Autologues Endrometrial Coculture-Advantageous?
3 Replies
DianaEvans2 - March 19

Dear Dr. Smith: I read some debate about this technique and not a whole lot of meaningful statistics...what is your opinion on the value of this techique? Thank you in advance. Diana


Dr Smith - March 20

If you think about it, it doesn't make much sense. In nature, pre-implantation embryos do not grow in the presence of endometrial cells until Day 5. Embryos grow in the Fallopian tubes for the first 4 days. The Fallopian tube epithelium (lining) secretes very different factors compared to the endometrium, so the two environments (uterus and tubes) are very different. The use of endometrial cells instead of tubal cells arose because it is impossible to get tubal cells without removing the tubes. Predictably, the endometrial cells don't work as well as tubal cells in terms of promoting the growth of embryos. Furthermore, as soon as you take endometrial cells out of the body and try to grow them in the lab, they loose many of their specific properties and become generic fibroblast-like cells.

In recent years, there have been significant improvements in the design of culture medium that supports human embryo growth. Multi-phasic systems that sequentially use 3 or more formulations of culture media are now used in the vast majority of IVF labs wordwide. Defined culture media, manufactured under strict, FDA-approved regulations, as opposed to the use of endometrial cell co-culture (which is poorly defined in terms of what the endometrial cells bring to the party), has resulted in a doubling of the pregnancy rate over the last 8 years. 'nuf said.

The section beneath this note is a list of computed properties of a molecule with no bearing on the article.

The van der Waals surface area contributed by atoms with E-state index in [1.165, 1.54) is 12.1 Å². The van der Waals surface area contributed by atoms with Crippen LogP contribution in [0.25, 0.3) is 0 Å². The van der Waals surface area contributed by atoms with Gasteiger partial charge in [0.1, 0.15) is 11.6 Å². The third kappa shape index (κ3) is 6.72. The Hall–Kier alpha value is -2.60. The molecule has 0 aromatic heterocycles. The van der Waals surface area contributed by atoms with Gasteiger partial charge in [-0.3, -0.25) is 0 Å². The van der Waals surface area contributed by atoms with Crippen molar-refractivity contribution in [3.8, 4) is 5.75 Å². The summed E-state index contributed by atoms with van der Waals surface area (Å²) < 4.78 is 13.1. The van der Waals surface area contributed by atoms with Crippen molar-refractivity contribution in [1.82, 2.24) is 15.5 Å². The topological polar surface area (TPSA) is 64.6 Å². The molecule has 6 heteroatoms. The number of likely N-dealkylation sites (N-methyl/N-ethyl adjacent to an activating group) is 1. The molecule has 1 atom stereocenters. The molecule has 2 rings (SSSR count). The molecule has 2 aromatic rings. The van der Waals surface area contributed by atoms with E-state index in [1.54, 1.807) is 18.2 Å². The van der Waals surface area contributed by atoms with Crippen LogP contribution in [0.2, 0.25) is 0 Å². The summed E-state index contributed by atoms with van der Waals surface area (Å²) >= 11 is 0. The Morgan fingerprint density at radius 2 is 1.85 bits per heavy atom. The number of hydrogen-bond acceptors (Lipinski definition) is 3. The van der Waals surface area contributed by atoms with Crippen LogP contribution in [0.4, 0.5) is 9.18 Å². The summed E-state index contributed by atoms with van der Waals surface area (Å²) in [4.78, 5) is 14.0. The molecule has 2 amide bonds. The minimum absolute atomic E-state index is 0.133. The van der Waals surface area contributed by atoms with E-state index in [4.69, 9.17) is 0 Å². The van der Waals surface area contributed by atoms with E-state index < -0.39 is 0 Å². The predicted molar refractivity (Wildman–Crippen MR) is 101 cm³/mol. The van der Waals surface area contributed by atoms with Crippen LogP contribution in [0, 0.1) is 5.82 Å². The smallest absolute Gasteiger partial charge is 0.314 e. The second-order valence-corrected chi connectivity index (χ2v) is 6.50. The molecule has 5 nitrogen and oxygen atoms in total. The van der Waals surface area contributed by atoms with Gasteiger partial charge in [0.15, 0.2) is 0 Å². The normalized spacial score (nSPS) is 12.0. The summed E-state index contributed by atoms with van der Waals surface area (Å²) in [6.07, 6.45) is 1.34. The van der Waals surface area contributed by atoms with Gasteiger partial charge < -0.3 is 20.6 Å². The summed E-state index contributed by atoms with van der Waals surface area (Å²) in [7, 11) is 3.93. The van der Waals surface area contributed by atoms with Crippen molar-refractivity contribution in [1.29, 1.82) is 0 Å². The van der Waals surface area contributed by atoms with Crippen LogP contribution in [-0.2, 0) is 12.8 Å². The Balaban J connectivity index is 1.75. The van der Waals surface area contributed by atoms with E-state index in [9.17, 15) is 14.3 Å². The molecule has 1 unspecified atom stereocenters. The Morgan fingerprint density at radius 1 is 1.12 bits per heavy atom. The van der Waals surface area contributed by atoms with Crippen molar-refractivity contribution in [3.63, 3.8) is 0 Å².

DianaEvans2 - March 20

THANK YOU very much, Dr. Smith.

You are very right! Now that I have read your lucid and clear explanation, it doesn't make much sense as techinque. Thank you for taking the time to share it, so linearly and lucidly.

Not sure if my college biology would have covered these type of topics in any event. Chemistry certainly didn't. I wonder if there is a good Frequently Asked Questions book out there that you recommend? Or maybe this forum results in such FAQ book. ...But that's a static resource whereas the forum here is a living, dynamic resource-thanks again!


Dr Smith - March 22

I'm not aware of any [i]current[/i] FAQ resource other than the web. The technology in this field evolves at break-neck speed, so any hardcopy FAQ is hopelessly out of date by the time its published. I think the web is your best resource, although a word of caution - there is no shortage of misinformation out there. Make sure of the credibility of the source when gathering information.

Best of luck.



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